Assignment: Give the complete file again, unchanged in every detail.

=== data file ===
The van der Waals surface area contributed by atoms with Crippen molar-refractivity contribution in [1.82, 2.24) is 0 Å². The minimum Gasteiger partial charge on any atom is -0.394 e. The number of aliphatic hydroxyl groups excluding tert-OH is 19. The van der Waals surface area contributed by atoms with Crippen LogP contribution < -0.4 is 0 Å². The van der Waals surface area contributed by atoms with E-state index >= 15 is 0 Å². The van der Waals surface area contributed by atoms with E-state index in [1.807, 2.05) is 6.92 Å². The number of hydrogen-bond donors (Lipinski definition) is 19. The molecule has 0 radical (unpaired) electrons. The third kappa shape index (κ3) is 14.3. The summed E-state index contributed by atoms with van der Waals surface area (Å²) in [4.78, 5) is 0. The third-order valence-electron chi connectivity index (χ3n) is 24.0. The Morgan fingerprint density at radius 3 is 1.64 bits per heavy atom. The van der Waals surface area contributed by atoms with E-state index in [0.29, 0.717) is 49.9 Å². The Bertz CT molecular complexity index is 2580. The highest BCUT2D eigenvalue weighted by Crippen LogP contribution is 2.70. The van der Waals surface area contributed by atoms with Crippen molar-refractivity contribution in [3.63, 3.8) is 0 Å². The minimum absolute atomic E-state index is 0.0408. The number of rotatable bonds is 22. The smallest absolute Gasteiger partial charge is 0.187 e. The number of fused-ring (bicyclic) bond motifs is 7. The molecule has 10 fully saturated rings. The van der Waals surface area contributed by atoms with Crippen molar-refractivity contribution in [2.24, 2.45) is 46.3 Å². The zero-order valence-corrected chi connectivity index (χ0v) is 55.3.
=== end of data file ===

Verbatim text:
The van der Waals surface area contributed by atoms with Crippen molar-refractivity contribution in [1.82, 2.24) is 0 Å². The minimum Gasteiger partial charge on any atom is -0.394 e. The number of aliphatic hydroxyl groups excluding tert-OH is 19. The van der Waals surface area contributed by atoms with Crippen LogP contribution < -0.4 is 0 Å². The van der Waals surface area contributed by atoms with E-state index >= 15 is 0 Å². The van der Waals surface area contributed by atoms with E-state index in [1.807, 2.05) is 6.92 Å². The number of hydrogen-bond donors (Lipinski definition) is 19. The molecule has 0 radical (unpaired) electrons. The third kappa shape index (κ3) is 14.3. The summed E-state index contributed by atoms with van der Waals surface area (Å²) in [4.78, 5) is 0. The third-order valence-electron chi connectivity index (χ3n) is 24.0. The Morgan fingerprint density at radius 3 is 1.64 bits per heavy atom. The van der Waals surface area contributed by atoms with E-state index in [0.29, 0.717) is 49.9 Å². The Bertz CT molecular complexity index is 2580. The highest BCUT2D eigenvalue weighted by Crippen LogP contribution is 2.70. The van der Waals surface area contributed by atoms with Crippen molar-refractivity contribution in [3.63, 3.8) is 0 Å². The minimum absolute atomic E-state index is 0.0408. The number of rotatable bonds is 22. The smallest absolute Gasteiger partial charge is 0.187 e. The number of fused-ring (bicyclic) bond motifs is 7. The molecule has 10 fully saturated rings. The van der Waals surface area contributed by atoms with Crippen molar-refractivity contribution in [2.24, 2.45) is 46.3 Å². The zero-order valence-corrected chi connectivity index (χ0v) is 55.3.